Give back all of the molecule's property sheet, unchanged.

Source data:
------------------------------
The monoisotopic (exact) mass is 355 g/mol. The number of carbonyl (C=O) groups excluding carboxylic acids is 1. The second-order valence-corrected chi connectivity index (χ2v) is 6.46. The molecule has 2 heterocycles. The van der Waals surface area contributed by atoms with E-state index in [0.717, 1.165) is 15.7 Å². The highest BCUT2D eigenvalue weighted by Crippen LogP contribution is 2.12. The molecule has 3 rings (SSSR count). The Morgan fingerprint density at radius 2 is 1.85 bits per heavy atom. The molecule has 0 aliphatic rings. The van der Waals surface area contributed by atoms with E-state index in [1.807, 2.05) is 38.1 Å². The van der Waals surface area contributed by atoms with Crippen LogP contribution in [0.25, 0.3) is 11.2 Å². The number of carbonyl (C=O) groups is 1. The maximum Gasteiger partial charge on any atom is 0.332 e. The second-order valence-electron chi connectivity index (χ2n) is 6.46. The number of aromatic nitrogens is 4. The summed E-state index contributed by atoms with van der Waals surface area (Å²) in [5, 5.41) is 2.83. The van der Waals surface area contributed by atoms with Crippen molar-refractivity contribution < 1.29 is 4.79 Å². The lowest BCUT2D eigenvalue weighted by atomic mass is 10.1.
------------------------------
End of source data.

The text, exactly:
The monoisotopic (exact) mass is 355 g/mol. The number of carbonyl (C=O) groups excluding carboxylic acids is 1. The second-order valence-corrected chi connectivity index (χ2v) is 6.46. The molecule has 2 heterocycles. The van der Waals surface area contributed by atoms with E-state index in [0.717, 1.165) is 15.7 Å². The highest BCUT2D eigenvalue weighted by Crippen LogP contribution is 2.12. The molecule has 3 rings (SSSR count). The Morgan fingerprint density at radius 2 is 1.85 bits per heavy atom. The molecule has 0 aliphatic rings. The van der Waals surface area contributed by atoms with E-state index in [1.807, 2.05) is 38.1 Å². The van der Waals surface area contributed by atoms with Crippen LogP contribution in [0.25, 0.3) is 11.2 Å². The number of carbonyl (C=O) groups is 1. The maximum Gasteiger partial charge on any atom is 0.332 e. The second-order valence-electron chi connectivity index (χ2n) is 6.46. The number of aromatic nitrogens is 4. The summed E-state index contributed by atoms with van der Waals surface area (Å²) in [5, 5.41) is 2.83. The van der Waals surface area contributed by atoms with Crippen molar-refractivity contribution < 1.29 is 4.79 Å². The lowest BCUT2D eigenvalue weighted by atomic mass is 10.1.